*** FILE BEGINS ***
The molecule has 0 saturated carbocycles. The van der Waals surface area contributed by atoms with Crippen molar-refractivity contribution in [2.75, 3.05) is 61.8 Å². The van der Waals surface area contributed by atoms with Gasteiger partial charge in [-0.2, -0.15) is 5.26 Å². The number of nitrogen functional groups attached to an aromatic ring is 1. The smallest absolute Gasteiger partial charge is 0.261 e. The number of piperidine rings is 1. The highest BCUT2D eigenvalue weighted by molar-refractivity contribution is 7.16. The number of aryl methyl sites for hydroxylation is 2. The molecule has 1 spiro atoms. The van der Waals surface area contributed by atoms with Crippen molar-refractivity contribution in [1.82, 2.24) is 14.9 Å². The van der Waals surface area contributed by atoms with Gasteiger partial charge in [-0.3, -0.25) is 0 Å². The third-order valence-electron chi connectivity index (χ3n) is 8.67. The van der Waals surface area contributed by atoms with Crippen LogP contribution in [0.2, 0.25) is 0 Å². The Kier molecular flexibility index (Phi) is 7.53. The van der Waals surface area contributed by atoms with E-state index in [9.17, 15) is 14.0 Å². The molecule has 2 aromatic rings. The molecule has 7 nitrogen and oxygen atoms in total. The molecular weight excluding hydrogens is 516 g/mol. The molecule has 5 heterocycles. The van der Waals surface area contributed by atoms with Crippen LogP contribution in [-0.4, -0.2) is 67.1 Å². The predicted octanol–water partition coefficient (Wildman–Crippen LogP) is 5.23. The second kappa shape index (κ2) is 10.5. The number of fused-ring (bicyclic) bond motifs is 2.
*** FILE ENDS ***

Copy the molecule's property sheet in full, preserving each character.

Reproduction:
The molecule has 0 saturated carbocycles. The van der Waals surface area contributed by atoms with Crippen molar-refractivity contribution in [2.75, 3.05) is 61.8 Å². The van der Waals surface area contributed by atoms with Gasteiger partial charge in [-0.2, -0.15) is 5.26 Å². The number of nitrogen functional groups attached to an aromatic ring is 1. The smallest absolute Gasteiger partial charge is 0.261 e. The number of piperidine rings is 1. The highest BCUT2D eigenvalue weighted by molar-refractivity contribution is 7.16. The number of aryl methyl sites for hydroxylation is 2. The molecule has 1 spiro atoms. The van der Waals surface area contributed by atoms with Crippen molar-refractivity contribution in [1.82, 2.24) is 14.9 Å². The van der Waals surface area contributed by atoms with Gasteiger partial charge in [-0.3, -0.25) is 0 Å². The third-order valence-electron chi connectivity index (χ3n) is 8.67. The van der Waals surface area contributed by atoms with Crippen LogP contribution in [0.2, 0.25) is 0 Å². The Kier molecular flexibility index (Phi) is 7.53. The van der Waals surface area contributed by atoms with E-state index in [9.17, 15) is 14.0 Å². The molecule has 2 aromatic rings. The molecule has 7 nitrogen and oxygen atoms in total. The molecular weight excluding hydrogens is 516 g/mol. The molecule has 5 heterocycles. The van der Waals surface area contributed by atoms with Crippen LogP contribution in [-0.4, -0.2) is 67.1 Å². The predicted octanol–water partition coefficient (Wildman–Crippen LogP) is 5.23. The second kappa shape index (κ2) is 10.5. The number of fused-ring (bicyclic) bond motifs is 2.